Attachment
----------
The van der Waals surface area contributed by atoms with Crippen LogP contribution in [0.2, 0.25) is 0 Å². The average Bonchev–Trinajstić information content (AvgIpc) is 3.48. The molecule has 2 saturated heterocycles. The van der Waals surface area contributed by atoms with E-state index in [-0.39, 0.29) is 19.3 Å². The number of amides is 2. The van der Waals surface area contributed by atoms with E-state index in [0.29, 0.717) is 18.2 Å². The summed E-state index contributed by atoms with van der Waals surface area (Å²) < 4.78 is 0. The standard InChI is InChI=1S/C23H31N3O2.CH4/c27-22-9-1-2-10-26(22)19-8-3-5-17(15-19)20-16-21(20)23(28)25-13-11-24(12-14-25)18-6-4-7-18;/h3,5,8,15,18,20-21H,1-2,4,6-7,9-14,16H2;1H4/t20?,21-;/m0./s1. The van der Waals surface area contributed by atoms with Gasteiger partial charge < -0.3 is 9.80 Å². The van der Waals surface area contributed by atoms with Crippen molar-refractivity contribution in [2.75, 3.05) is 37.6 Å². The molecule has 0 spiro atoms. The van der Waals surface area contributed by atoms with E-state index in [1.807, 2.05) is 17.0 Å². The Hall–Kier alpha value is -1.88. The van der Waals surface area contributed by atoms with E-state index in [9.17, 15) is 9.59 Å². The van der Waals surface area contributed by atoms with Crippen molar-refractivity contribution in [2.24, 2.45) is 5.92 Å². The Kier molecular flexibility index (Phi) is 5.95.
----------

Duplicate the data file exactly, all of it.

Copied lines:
The van der Waals surface area contributed by atoms with Crippen LogP contribution in [0.2, 0.25) is 0 Å². The average Bonchev–Trinajstić information content (AvgIpc) is 3.48. The molecule has 2 saturated heterocycles. The van der Waals surface area contributed by atoms with E-state index in [-0.39, 0.29) is 19.3 Å². The number of amides is 2. The van der Waals surface area contributed by atoms with E-state index in [0.29, 0.717) is 18.2 Å². The summed E-state index contributed by atoms with van der Waals surface area (Å²) < 4.78 is 0. The standard InChI is InChI=1S/C23H31N3O2.CH4/c27-22-9-1-2-10-26(22)19-8-3-5-17(15-19)20-16-21(20)23(28)25-13-11-24(12-14-25)18-6-4-7-18;/h3,5,8,15,18,20-21H,1-2,4,6-7,9-14,16H2;1H4/t20?,21-;/m0./s1. The van der Waals surface area contributed by atoms with Gasteiger partial charge < -0.3 is 9.80 Å². The van der Waals surface area contributed by atoms with Crippen molar-refractivity contribution in [2.75, 3.05) is 37.6 Å². The molecule has 0 spiro atoms. The van der Waals surface area contributed by atoms with E-state index in [1.807, 2.05) is 17.0 Å². The Hall–Kier alpha value is -1.88. The van der Waals surface area contributed by atoms with E-state index in [9.17, 15) is 9.59 Å². The van der Waals surface area contributed by atoms with Crippen molar-refractivity contribution in [2.24, 2.45) is 5.92 Å². The Kier molecular flexibility index (Phi) is 5.95.